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The Conception of AI (Part One of Ten)

Artificial intelligence is nothing unique to the 20th century. Cultures for thousands of years have been ascribing sentience to living objects. Animism, one of the very first forms of religion, says that everything has its own individual soul, whether it be a rock or a plant or something as intangible as the wind. What is unique to the period we live in, however, is that we have the potential to allow this otherworldly form of life to speak back.

The Modern Birth of Artificial Intelligence

In 1956 a computer and cognitive scientist by the name of John McCarthy made the first attempt to describe the technological idea that has since come to occupy the minds of scientists, psychologists and fiction writers everywhere. He named this new idea “Artificial Intelligence.” Though the first computers were little more than hulking beasts filled with vacuum tubes and reading their programs off of punch cards, the system was in place to make the first attempts to replicate the workings of the human mind. It was only two years later that McCarthy developed a programming language known as LISP – the first language of AI. LISP was the fundamental programming language for any working on AI development for many years and is still in regular use today.

Recognizing AI

Several years before AI had its name, Alan Turing was conceptualizing his famous Turing Test as a means to determine whether a machine could be as intelligent as a human being. He stated that it was possible, with study, to describe human intelligence so precisely that if a computer could be made to replicate the process good enough to fool another human being in a controlled test, then the machine was officially as smart as a person. The Turing Test has come under heavy fire since it was first proposed and even Turing himself admitted that the true definition of human intelligence was an uncertain thing. While flawed, it was the purpose behind the Turing Test that made it so important – there was a way to measure the first step in AI development.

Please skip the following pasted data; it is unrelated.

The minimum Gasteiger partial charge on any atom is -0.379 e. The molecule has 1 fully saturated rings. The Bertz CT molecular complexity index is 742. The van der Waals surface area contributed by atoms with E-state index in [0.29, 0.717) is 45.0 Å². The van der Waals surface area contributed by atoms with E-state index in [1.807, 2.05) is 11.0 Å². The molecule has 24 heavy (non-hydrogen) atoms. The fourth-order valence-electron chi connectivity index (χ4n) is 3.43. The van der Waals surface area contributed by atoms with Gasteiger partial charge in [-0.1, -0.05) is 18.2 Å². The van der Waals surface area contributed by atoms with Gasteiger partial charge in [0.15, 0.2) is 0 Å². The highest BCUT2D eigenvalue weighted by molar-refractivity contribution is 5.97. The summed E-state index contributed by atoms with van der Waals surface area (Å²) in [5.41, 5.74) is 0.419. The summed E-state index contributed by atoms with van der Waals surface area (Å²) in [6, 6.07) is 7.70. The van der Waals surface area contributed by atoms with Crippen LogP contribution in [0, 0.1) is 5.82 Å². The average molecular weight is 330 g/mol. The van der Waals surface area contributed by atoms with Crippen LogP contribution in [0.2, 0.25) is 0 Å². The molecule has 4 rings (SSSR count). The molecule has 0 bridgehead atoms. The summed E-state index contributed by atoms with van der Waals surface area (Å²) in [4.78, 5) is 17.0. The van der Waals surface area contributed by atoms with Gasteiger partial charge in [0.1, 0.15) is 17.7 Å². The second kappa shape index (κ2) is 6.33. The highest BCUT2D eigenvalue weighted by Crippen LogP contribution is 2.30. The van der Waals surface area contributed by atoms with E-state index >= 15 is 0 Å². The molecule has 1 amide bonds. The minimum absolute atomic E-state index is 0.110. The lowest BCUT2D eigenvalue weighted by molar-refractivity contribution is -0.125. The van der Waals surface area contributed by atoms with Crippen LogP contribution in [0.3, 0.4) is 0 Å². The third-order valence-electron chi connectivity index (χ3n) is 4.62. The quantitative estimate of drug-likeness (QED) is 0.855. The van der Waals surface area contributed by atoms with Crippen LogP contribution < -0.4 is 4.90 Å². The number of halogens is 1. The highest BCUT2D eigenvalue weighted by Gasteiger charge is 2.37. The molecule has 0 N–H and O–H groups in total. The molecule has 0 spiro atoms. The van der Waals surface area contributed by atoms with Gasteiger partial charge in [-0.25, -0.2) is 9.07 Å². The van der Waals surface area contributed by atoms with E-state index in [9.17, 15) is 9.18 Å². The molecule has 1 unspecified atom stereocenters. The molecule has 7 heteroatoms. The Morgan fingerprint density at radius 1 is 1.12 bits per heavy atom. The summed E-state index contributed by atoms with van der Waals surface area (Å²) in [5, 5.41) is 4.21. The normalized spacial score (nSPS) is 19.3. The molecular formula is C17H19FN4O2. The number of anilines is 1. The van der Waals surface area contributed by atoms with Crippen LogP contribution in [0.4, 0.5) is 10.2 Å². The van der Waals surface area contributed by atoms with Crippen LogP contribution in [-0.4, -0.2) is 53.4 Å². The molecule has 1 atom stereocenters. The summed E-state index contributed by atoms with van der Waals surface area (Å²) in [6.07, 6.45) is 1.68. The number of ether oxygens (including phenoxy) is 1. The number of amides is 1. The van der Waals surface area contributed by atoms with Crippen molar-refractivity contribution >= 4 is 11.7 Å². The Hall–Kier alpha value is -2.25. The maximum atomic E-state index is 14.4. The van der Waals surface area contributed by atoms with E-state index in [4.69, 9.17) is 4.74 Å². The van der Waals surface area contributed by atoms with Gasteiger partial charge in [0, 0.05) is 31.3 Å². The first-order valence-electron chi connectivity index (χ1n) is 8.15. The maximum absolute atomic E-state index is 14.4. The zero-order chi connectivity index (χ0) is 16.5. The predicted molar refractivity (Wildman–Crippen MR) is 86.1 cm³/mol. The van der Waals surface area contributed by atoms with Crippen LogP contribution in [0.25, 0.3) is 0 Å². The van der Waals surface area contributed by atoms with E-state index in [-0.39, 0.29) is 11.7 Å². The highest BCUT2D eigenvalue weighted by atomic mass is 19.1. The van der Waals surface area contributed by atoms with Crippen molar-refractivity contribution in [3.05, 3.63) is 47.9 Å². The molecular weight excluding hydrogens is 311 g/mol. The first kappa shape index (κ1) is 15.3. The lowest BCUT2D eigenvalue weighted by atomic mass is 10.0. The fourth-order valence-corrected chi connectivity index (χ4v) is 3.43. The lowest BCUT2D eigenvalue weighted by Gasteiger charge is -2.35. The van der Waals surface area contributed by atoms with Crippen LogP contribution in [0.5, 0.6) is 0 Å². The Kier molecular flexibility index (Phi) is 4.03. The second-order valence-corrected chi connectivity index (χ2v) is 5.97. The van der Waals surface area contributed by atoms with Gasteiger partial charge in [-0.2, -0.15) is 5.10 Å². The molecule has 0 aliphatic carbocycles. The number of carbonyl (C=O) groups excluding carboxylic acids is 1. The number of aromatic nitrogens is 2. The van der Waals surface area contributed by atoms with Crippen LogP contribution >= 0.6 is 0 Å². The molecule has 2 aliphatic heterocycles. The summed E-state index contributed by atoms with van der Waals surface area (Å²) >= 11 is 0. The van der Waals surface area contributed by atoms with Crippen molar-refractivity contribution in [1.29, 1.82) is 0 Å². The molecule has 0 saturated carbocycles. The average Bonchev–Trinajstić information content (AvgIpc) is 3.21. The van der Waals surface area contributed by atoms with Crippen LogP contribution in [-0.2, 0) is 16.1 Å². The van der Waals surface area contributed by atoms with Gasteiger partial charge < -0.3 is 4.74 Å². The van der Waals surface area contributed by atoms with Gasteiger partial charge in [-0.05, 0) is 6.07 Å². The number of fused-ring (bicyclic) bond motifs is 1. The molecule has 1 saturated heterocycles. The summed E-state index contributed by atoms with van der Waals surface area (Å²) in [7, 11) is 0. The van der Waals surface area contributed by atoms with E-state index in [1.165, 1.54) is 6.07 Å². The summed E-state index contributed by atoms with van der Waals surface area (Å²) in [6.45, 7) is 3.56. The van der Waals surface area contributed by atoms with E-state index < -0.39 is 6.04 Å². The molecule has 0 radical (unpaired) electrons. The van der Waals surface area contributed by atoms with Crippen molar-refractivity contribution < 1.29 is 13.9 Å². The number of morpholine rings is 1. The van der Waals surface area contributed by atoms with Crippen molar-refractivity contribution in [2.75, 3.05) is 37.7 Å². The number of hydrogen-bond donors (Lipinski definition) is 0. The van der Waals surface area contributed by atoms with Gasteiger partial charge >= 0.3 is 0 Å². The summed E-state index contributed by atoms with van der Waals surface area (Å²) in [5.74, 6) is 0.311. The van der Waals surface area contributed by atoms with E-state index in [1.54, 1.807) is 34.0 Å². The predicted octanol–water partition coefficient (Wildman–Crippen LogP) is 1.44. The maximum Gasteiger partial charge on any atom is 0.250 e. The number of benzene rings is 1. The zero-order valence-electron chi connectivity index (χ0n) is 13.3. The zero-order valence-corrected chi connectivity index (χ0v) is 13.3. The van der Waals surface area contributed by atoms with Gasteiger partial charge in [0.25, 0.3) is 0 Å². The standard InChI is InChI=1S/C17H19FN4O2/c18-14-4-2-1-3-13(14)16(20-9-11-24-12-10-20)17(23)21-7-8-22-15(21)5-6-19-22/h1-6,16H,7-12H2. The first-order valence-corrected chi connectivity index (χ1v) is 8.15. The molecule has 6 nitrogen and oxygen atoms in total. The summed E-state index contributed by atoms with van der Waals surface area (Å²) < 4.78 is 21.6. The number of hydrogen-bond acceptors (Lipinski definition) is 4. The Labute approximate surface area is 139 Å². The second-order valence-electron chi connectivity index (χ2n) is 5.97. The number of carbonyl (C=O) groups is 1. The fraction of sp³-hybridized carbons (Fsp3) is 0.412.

Mad Scientists Everywhere

Once they had the tools, the scientists were like kids in a playground. Artificial intelligence programs were developed and tested like wildfire. Though no one seemed able to agree on what the best approach to creating an AI was, this worked to the advantage of the field and new ideas sprang up from constant trial, error and theory. In the first years of AI development, many amazing things took place. While some of them may seem mundane to those who have grown up with laptops and cell-phone, at the time they were major milestones in the field.